Today and for days to come... I am raw and grieving the loss of my beloved friend Leon. As I process this very complicated… yet very simple grief, I realize I’ve known him far longer, than I have not known him. Grieving and trying to be productive at work is a dance. I try to avoid the pain… I dance away from it... I don’t want to be a basket case there. Some of my colleagues have a “there is no crying at work” mantra. I have no such illusions, see the box of Kleenex on my desk as evidence. Although Leon and I are not “see each other all the time” friends, we are, “pick up where we left off as if no time had passed” friends. We are "no matter how our lives twist and turn, the essentials of love and friendship remain unchanged" friends. Our daughters grew up as fast friends. Leon’s wife, Lena, was my dear, close friend. Lena was, in fact the inspiration for the name of this blog (see inaugural post in 2009). She passed… way too young in the late 80’s. That decades old loss still has its own unique burning hurt. When their daughter Melissa came to be married, she asked me to sit with Leon at the wedding, and help with the giving away, in her Mother’s place. I was honoured to show up for her like that... deeply honoured. So no, there is no avoiding this pain, there just isn’t.
Many folks engaged in grief work, from pastors, other spiritual advisors, to therapists and other grief workers suggest that we shouldn't try to avoid the pain we feel at such a loss, but instead should sit with the pain when it washes over us, and truly feel it. Its about keeping company with the pain, while moving forward when we are able. In conversation with one of my most close and compassionate friends, he has likened it to holding a screaming baby, while needing to attend to other things. "Yes baby... I know... Shhh Shhh" *pat*pat* [go switch the laundry with squawling baby on our hip]. Take a moment, sit in the rocker "its all right baby... there there... I know" [oh crap there's the doorbell] and on and on it goes, being present with our pain, holding it, feeling it, talking it to it, acknowledging it, as we do what we must. When we do that, we can approach pain and loss from a place of mindfulness, a space where honouring those moments and holding the pain is what is most important.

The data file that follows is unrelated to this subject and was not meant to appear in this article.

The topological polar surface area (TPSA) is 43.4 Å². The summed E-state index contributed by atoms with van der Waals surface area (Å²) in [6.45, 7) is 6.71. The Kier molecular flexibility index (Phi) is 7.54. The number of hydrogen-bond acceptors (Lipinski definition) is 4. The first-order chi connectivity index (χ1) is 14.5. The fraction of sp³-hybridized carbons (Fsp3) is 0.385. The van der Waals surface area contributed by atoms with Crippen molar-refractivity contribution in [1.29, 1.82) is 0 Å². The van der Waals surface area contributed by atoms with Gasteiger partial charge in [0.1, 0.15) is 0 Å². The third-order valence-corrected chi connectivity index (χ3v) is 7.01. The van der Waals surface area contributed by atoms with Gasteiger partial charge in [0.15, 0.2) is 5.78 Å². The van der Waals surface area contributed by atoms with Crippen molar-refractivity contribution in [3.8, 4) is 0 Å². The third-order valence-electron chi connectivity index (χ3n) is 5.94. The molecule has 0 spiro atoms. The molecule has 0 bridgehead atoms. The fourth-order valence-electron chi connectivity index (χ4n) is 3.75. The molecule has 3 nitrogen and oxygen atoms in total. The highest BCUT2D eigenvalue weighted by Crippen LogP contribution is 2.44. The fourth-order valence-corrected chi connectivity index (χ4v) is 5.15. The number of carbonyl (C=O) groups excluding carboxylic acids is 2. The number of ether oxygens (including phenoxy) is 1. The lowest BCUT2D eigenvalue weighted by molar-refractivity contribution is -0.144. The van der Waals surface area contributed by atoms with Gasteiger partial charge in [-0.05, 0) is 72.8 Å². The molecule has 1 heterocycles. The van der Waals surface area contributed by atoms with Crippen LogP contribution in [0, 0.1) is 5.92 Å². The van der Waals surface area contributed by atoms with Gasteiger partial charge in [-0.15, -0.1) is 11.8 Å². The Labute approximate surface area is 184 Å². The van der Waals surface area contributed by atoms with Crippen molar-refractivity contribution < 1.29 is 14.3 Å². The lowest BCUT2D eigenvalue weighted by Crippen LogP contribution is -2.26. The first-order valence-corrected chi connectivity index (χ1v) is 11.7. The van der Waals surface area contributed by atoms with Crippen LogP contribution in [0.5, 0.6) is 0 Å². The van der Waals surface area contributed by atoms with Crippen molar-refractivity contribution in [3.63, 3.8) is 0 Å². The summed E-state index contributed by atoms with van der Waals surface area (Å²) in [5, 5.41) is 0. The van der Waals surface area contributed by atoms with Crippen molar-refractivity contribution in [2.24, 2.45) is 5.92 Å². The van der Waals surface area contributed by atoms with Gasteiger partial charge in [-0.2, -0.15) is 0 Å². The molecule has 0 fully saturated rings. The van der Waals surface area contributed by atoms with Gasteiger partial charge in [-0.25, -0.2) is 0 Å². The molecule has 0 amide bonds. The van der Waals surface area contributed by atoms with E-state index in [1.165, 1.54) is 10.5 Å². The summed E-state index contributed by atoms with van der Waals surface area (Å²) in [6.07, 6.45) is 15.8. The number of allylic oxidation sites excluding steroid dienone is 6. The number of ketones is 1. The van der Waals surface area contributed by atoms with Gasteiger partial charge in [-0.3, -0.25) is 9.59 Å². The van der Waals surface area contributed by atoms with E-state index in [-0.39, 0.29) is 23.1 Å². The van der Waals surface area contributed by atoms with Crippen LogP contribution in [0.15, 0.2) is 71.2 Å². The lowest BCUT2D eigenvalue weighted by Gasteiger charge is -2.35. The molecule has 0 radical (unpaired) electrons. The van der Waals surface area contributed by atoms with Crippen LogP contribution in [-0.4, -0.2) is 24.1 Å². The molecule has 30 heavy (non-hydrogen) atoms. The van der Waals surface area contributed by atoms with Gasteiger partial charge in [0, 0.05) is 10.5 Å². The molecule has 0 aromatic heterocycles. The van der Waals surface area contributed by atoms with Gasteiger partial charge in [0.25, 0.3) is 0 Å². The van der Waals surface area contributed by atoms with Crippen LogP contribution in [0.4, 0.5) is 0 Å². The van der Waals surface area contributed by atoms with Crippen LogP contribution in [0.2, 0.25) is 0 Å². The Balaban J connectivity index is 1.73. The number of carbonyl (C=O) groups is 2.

Those moments of mindfulness and authenticity can be strung together to form a path to a sense of peace and well being… as we consciously connect with the wordless Truth at the center of all that is. This takes time… this takes intentional space giving… this takes breathing and sometimes following the breathcrumbs left for us by loving others when we feel too tight to breathe freely on our own. Some days... we just don't have it in us to be and do all of that. Some days it's all we can do to breathe, and on THOSE days, taking three deep breaths, can be a blessed miracle.
But I think this is what happens when we invest in being in authentic relationship with others, when we love fiercely and live fully. I know folks who spend a lot of resources shielding themselves from pain, by building walls, keeping distance, and investing minimally or not at all. I believe that this diminishes our Earthly experience, at least it would for me. I for one, am not willing to trade living fully and loving fiercely for a diminished life. The pain, can be immeasurable, but so can the wonder, and the joy of being in relationship, and sharing authentic connection.
The heart that has been broken wide open by life, has enormous capacity for love. That seems to make no sense - but trust me - it totally does! The pain that devastates us through grief and loss, proves that our heart still has immense capacity to feel, that the lotus within us still blooms and thrives in its exotic beauty. The pain is proof that our spirit of compassion hasn't disconnected, seized up, and rusted over. It proves that we are still limber, still connected, and still willing to risk it... all over again.
Probably the only time I will sign a post this way:
Peace Out ~ Lynner ~